Dungeons & Dragons is a funny type of game. It has aspects of a traditional game. Players take turns, evaluate strategies, and manage resources. There's randomness in the form of dice rolls. The rules are complex for a leisure/recreational game, yet there's no question that that's what it is.
Seen from another angle, D&D doesn't look like a game at all but more like a structured activity. It's as if someone walked into a room, dumped a bucket of wooden blocks onto the table, and told everyone to build a tower. The tower is a goal; there are no rules for building it, just a bunch of people sorting and stacking blocks. There will be chaos, false starts, maybe even a few fights, but eventually a tower will emerge—or a dragon will be slain, or the owlbear's cave located and looted.
One of the more interesting concepts in game theory is that of equilibrium. In a competitive game, everyone follows a strategy that gives them the best chance to win. Equilibrium occurs when all the players are making all the right moves. Because everyone is playing perfect strategy and no one has any reason to let up, no one is getting any closer to victory. As long as no one makes a mistake, the game stalemates.*
In some circumstances, the best way to break the deadlock is for players to take actions which individually are not optimal for them but which nevertheless lead to the best outcome for the group. Here's where it gets interesting. No one player acting on his own can bring about that best-for-all solution. All of the players must participate in pursuing what they know to be the second-best strategy in order for it to pay off for everyone. This isn't just some dry, academic exercise; the "Nash Equilibrium" and others like it have been used to model behavior from economic interaction to war. Equilibrium is a powerful tool for analyzing complex interactions.
Unlike a competitive game, D&D doesn't stalemate when no one makes a mistake. It's still possible, however, for what seems to be the best individual strategy to lead to less-than-optimal group results.
Most characters are built with an eye toward maximizing their effectiveness in a particular role, a particular situation, or even a specific attack routine. As we all know, sometimes in a D&D combat, the action that contributes the most to winning the battle might not be the action that the character is optimized for. A soft-skinned leader or controller might need to step into the danger zone to set up a flank so the striker can get the most out of her daily attack. The striker might need to forego that devastating daily attack or use it in a less-than-ideal way (attacking only one target instead of three, for example) in order to lock an enemy into a vulnerable location so that someone else can trigger a more important effect. There's an element of trust in doing this. The druid with the lousy Armor Class risks stepping next to the ogre because he trusts that the rogue will kill it if he has combat advantage. If the rogue doesn't follow through, then the druid player is right to wonder why he's taking so much risk for others.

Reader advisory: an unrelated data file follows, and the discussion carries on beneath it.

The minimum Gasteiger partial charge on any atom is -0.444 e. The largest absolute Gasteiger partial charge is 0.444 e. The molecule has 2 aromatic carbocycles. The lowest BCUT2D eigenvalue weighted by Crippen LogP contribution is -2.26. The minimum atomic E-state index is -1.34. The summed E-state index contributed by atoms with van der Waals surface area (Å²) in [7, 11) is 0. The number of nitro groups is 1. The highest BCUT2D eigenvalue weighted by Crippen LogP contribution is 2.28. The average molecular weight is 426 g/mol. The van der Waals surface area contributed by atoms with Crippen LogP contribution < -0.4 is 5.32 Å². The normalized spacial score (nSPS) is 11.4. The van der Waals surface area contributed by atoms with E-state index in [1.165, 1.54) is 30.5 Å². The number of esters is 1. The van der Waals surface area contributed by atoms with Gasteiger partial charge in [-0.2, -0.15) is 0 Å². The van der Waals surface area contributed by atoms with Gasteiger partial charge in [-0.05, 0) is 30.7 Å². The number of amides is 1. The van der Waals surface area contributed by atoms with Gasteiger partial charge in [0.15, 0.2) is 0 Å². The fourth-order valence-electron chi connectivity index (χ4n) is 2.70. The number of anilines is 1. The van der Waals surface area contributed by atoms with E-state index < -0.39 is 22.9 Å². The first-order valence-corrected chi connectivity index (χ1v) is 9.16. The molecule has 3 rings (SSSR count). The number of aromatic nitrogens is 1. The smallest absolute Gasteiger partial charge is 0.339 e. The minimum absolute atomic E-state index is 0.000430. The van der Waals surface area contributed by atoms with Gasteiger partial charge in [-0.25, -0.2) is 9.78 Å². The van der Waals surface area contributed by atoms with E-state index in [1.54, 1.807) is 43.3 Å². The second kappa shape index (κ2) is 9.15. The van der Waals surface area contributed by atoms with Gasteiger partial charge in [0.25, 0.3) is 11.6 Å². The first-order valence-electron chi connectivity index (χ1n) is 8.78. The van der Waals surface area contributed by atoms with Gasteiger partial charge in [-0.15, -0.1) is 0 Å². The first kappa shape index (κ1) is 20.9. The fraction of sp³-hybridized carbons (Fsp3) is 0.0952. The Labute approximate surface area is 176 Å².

This idea that what's best for the individual isn't always best for the group is part of what makes D&D a compelling game. It creates dramatic tension within the players and the group. Sometimes it even leads to tragedy when a character pays 'the ultimate price' for the good of others. You won't find that in Uno or Parcheesi.
Before wrapping up, I want to mention something that we're adding to Dragon articles in conjunction with Organized Play. Starting with last month's compilation, you'll notice little icons in some articles indicating one or more D&D rulebooks. These indicate what D&D product an article is more closely related to. If an Organized Play event is limited to, say, Essentials-only characters, then Dragon magazine content which comes with an Essentials icon (for now, those are Heroes of the Fallen Lands and Heroes of the Forgotten Kingdoms) can also be used at that event.
As always, send any thoughts or comments on Dragon magazine to firstname.lastname@example.org.
* If you've watched the film A Beautiful Mind, then you saw a whimsical explanation of this principle in a parable about a group of men, each trying to get a date with the most beautiful girl in the room. If all of the men talk only to her, she'll turn them all down and no one gets a date with anyone. If all of the men talk only to her friends, they'll all get dates, although none will be with the most beautiful girl. You really ought to watch the film. It's not about math.